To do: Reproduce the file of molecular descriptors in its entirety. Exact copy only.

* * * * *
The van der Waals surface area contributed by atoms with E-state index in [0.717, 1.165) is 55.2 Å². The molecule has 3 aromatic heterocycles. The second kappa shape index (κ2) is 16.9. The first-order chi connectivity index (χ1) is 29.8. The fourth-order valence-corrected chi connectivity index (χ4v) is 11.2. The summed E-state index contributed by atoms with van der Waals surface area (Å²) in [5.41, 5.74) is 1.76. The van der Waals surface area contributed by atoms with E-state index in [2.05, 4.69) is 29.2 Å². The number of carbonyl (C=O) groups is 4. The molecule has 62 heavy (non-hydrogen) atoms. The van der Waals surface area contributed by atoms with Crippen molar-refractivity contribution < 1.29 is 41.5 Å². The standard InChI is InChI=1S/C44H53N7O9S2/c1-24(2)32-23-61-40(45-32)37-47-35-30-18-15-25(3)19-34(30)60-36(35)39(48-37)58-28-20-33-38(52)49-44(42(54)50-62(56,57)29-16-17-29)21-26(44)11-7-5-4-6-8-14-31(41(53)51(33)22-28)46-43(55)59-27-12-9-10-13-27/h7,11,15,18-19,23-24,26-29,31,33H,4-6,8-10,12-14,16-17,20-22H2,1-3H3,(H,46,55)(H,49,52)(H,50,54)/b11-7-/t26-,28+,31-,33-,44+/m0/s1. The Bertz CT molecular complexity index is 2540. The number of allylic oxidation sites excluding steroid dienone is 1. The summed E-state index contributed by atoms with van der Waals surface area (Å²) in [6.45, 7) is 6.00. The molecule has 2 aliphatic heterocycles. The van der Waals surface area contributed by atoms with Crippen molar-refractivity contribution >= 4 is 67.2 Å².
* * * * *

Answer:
The van der Waals surface area contributed by atoms with E-state index in [0.717, 1.165) is 55.2 Å². The molecule has 3 aromatic heterocycles. The second kappa shape index (κ2) is 16.9. The first-order chi connectivity index (χ1) is 29.8. The fourth-order valence-corrected chi connectivity index (χ4v) is 11.2. The summed E-state index contributed by atoms with van der Waals surface area (Å²) in [5.41, 5.74) is 1.76. The van der Waals surface area contributed by atoms with E-state index in [2.05, 4.69) is 29.2 Å². The number of carbonyl (C=O) groups is 4. The molecule has 62 heavy (non-hydrogen) atoms. The van der Waals surface area contributed by atoms with Crippen molar-refractivity contribution < 1.29 is 41.5 Å². The standard InChI is InChI=1S/C44H53N7O9S2/c1-24(2)32-23-61-40(45-32)37-47-35-30-18-15-25(3)19-34(30)60-36(35)39(48-37)58-28-20-33-38(52)49-44(42(54)50-62(56,57)29-16-17-29)21-26(44)11-7-5-4-6-8-14-31(41(53)51(33)22-28)46-43(55)59-27-12-9-10-13-27/h7,11,15,18-19,23-24,26-29,31,33H,4-6,8-10,12-14,16-17,20-22H2,1-3H3,(H,46,55)(H,49,52)(H,50,54)/b11-7-/t26-,28+,31-,33-,44+/m0/s1. The Bertz CT molecular complexity index is 2540. The number of allylic oxidation sites excluding steroid dienone is 1. The summed E-state index contributed by atoms with van der Waals surface area (Å²) in [6.45, 7) is 6.00. The molecule has 2 aliphatic heterocycles. The van der Waals surface area contributed by atoms with Crippen molar-refractivity contribution >= 4 is 67.2 Å².